Objective: Recent reports have suggested that the existence of associations between hormonal dysregulation and chronic upregulation of inflammatory markers, which may cause obesity-related disturbances. Thus, we examined whether acylated ghrelin (AcylG) and total ghrelin (TotG) levels could be associated with the following inflammatory markers: C-reactive protein (CRP), tumor necrosis factor α (TNF-α), and soluble TNF receptor 1 (sTNF-R1).

Design: Cross-sectional study consisting of 50 overweight and obese postmenopausal women.

Methods: AcylG and TotG levels were assessed at 0, 60, 160, 170, and 180 min of the euglycemic/hyperinsulinemic clamp (EHC). We evaluated insulin sensitivity, body composition, and blood lipid profiles as well as fasting concentrations of CRP, TNF-α, and sTNF-R1.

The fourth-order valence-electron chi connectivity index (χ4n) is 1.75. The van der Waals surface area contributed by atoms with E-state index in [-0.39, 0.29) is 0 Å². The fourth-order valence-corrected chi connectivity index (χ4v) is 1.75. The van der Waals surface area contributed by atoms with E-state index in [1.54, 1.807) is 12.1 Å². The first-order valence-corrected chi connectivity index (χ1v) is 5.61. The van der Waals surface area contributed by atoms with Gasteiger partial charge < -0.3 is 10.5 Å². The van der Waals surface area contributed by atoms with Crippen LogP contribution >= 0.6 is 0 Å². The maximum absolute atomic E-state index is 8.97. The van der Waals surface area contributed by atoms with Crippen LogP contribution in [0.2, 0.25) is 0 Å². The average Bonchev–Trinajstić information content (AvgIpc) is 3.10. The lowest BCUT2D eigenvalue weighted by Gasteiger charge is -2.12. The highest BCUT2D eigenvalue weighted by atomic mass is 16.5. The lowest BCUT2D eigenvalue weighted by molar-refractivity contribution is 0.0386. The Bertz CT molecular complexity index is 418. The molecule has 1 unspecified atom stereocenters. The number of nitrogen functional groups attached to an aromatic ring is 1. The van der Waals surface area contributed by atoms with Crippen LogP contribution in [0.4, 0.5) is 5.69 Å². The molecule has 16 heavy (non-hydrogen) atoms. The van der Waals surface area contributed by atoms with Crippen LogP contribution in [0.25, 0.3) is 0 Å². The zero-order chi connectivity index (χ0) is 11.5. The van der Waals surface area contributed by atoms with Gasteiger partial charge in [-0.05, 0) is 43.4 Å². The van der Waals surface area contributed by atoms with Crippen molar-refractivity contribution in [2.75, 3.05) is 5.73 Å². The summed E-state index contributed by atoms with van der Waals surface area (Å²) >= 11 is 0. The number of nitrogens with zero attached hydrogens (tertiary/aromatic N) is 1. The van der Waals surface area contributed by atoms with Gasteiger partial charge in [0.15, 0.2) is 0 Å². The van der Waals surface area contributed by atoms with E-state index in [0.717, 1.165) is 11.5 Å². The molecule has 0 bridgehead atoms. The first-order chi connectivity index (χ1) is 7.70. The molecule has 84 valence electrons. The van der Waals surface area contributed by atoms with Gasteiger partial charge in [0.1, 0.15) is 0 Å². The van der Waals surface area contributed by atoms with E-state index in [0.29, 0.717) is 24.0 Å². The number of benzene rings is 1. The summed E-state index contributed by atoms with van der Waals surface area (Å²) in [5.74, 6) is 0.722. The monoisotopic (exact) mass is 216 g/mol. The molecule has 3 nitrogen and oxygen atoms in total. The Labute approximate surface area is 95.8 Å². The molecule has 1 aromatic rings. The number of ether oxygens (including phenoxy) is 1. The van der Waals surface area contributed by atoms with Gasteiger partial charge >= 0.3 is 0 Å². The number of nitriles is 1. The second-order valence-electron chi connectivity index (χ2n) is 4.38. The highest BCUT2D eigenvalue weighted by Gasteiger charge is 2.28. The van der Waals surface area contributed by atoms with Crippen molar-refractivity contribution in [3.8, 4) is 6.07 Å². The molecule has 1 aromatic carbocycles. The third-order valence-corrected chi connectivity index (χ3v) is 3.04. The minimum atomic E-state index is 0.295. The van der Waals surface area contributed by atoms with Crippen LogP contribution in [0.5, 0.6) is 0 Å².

Results: In fasting conditions, sTNF-R1 was negatively correlated with AcylG (r = −0.48, P < 0.001) levels. In addition, AcylG/TotG was associated negatively with sTNF-R1 (r = −0.44, P = 0.002) and positively with TNF-α (r = 0.38, P = 0.009) values. During the EHC, TotG (at all time points) and AcylG (at 60 and 160 min) values were significantly decreased from fasting concentrations. AcylG maximal reduction and area under the curve (AUC) values were correlated to sTNF-R1 (r = −0.35, P = 0.02 and r = −0.34, P = 0.02, respectively). Meanwhile, the AcylG/TotG AUC ratio was associated negatively with sTNF-R1 (r = −0.29, P < 0.05) and positively with TNF-α (r = 0.36, P = 0.02). Following adjustments for total adiposity, sTNF-R1 remained correlated with fasting and maximal reduction AcylG values. Similarly, AcylG/TotG ratios remained significantly correlated with sTNF-R1 and TNF-α. Importantly, 23% of the variation in sTNF-R1 was independently predicted by fasting AcylG.

Conclusion: These results are the first to suggest that both fasting and EHC-induced AcylG profiles are correlated with fasting values of sTNF-R1, a component of the TNF-α system. Thus, AcylG may act, at least in part, as one mediator of chronic inflammatory activity in human obesity.